AVCHD Editing

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Barry Hunter
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Joined: Nov 30 2001
I`m currently editing a Dance Show shot on 5 AVCHD Cams, 3 x HXR-NX5e`s, 1 x HXR-NX30e & 1 x HXR-MC50e. My editing PC`s specs are:-
Intel i7 @ 2.80Ghz 4 core processor
NVIDIA GeForce GT 430 graphics card
6Gig Ram

When in Multicam I experience quite a bit of stuttering however, when I revert to normal mode it plays OK! So the way I`ve been editing is to go into MC, perform the edits, back to normal to check & then back to MC to continue.

Am I expecting to much from this set-up? And what if any changes can I make to improve this. I spoke to the support of the company that built the system in late 2010 & they said, "wait around 6 months for the new processors to arrive"

So, any ideas guys?

 

Barry Hunter videos4all.org

Mark M
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Joined: Nov 17 1999
Re: AVCHD Editing
And your NLE is....?
Is your media on the same disk as your OS?

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johnd
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Joined: Mar 8 2009
Re: AVCHD Editing
Have you tried reducing the monitor window resolution?
Barry Hunter
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Joined: Nov 30 2001
Re: AVCHD Editing
Editing using Edius vers 6.05, media stored on 2 x separate drives plus a further data drive for music etc.

Barry Hunter videos4all.org

sleepytom
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Joined: Sep 15 2000
Re: AVCHD Editing
Hi Barry
 
When you edit in multicam your computer attempts to decode all your separate cameras at the same time. To decode each stream requires the hard disk to seek to the needed frame and pass it to the CPU where it is decompressed before being sent to the graphics card for display. If there is a bottle neck somewhere then the graphics card will not get the next frame for display in time and the output will stutter as it drops or repetes a frame.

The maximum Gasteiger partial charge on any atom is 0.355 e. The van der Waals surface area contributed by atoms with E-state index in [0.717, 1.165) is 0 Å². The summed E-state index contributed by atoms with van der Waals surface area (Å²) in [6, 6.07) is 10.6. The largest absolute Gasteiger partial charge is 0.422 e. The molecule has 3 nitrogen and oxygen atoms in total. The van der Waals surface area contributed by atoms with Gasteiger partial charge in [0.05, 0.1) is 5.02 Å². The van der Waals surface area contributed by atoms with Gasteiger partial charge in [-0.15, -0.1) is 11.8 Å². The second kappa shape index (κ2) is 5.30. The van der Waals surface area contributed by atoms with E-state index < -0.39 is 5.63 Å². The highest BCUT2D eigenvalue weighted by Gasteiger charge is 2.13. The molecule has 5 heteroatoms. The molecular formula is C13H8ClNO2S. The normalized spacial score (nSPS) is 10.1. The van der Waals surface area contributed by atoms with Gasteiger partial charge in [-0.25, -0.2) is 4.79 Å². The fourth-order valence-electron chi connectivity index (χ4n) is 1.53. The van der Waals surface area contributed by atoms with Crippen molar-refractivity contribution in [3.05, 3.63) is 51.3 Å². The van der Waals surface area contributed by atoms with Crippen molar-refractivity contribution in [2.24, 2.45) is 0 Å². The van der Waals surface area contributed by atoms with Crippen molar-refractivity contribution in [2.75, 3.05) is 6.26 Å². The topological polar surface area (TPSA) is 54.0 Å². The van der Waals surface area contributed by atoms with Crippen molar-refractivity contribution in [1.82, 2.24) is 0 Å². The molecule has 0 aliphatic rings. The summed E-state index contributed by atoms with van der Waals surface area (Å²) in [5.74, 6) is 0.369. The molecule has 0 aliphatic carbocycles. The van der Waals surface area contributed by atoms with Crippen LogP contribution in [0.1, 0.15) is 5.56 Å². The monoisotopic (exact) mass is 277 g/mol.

In normal edit mode only the currently displayed clip is decoded and so the resource usage is much lower, reducing the chance of dropped frames and their associated stutter. 
 
Looking at your system the likely bottlenecks could be..
hard disk speed (drives cannot supply frames in time to the CPU)
CPU Power (cpu too slow to decode multiple streams of AVCHD in time)
General resource crisis due to internal transfer speeds / lack of ram. 
 
It should be fairly easy to work out which of these is your issue. 
First lets try the CPU. AVCHD is a difficult codec to decode, so the CPU works hard to decode multiple streams. You can try converting your cameras rushes to an intermediate codec such as Edius' own HQAVI which is much easier on the CPU. The hqavi files are much larger than AVCHD which is good for the CPU but bad for the hard disk, so ensure that your running your test clips from fast hard drives (if you have more than one drive then spread out the rushes over your available drives, as this reduces the seek time overhead).